Are we just normalising our regular schtick and expecting it to work in this new medium? We smile and congratulate ourselves for doing a show or class in ‘difficult circumstances’ with all the compromises that come with two dimensions, an invisible, inaudible audience and semi-pro equipment, using an art form that hasn’t worked longform on screen… ever? I worry that we’re doing it for us and not for an audience (and perhaps that’s fine). I’ve played in a couple of passable shows and a delightful one or two, but I don’t know what they were like for the audiences. I’ve not watched them back and I haven’t been able to sit through a single full show made by any improv group. Sometimes I’ll watch the first 5-10 minutes and think ‘well done, that basically works’ and be able to take a trick or too back to the cave. Lots of my colleagues and friends have ideas (and blogs) about what works or what doesn’t work, what is or isn’t a good show or form or framing or set-up, but not that many people are asking why.
Longevity is the thing that most of us don’t seem to be comfortable looking at. Yes – we have no deadline and that’s the hardest thing of all. Perhaps if we knew it was six weeks; we’d all try and take an actual break or just tidy the house and read, but because we don’t know how sustainable we have to be or how long our money will last, we are in the dark.
What happens after?
For my part, I’ve been teaching writing, which I don’t think loses anything from being online. This isn’t a sales pitch, because they all sold out. It’s a humble-brag, then; but one that’s here to underline the point. After… all this; I’ll still be able to do that course and it will be a good one and people will still join from all over the world. But that’s not improv. Will anyone still be going to online drop-ins after the fact? No. It may be a tool for teams spread around the world, it can be an in for people who simply cannot join a live class, but I don’t think it will sustain.
My open question, then is how are we spending our time and why are we doing it that way? Let’s think of things that will last; what improv show would be better online than on stage. Can we admit that podcasting* has already totally nailed it for years? What can we do with screens and text and screen-sharing that we can’t do on stage? I don’t know, I’m an amoeba right now, but I’m pretty sure no one has cracked it because Netflix. I am the biggest fan of good improv, but if it’s a wrinkly green screen and that fucking space virtual background, I’m going to watch Better Call Saul.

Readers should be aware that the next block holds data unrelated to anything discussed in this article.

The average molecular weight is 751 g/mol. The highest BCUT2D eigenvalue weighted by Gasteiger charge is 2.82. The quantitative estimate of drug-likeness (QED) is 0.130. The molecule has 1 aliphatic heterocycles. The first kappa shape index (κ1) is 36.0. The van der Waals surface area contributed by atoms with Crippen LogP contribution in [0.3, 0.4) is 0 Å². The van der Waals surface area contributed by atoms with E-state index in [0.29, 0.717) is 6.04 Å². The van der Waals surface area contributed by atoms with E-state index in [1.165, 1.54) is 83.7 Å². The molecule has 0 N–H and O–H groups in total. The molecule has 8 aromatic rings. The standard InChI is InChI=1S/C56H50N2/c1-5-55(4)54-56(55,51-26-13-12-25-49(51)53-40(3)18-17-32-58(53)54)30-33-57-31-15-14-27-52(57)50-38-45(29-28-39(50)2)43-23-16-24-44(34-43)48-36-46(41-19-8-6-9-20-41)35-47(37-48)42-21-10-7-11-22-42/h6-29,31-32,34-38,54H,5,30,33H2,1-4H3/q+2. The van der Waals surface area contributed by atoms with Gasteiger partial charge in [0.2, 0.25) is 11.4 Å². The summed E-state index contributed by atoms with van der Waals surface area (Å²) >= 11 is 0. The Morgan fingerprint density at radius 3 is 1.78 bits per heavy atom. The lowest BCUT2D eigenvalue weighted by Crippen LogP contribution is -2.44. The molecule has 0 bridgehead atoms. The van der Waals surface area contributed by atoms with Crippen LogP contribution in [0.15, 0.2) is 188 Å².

What I have enjoyed are shows that take mine and your suggestions the moment we tune in, absentmindedly, half way through; I can hang out for five minutes before I’m distracted by something else. Shows that ask us to buy a ticket (from a finite number of tickets) because when we invest any amount of money, we put the show in our diaries and we stay for the duration so that our money went somewhere. Shows that then delete the show. Give me FOMO. Make me feel like I missed out and I must be there next time.
The advantages are; where we are in the world doesn’t matter. I can play with and teach anyone from anywhere and that’s awesome, even if it is at 3am. There is a limit to who can go to improv festivals because they’re expensive to attend, they may not be accessible to everyone and there are people who are committed to family holidays. This crisis levels the playing field a bit. There is a coming together – we are sharing information as we discover it. All the Zoom calls between improv practitioners, the lists of Facebook interrogations into the situation and the many blogs.
Let’s move from sanity to longevity.
*My friend Lloydie's thoughts in a great blog on podcasting in these times.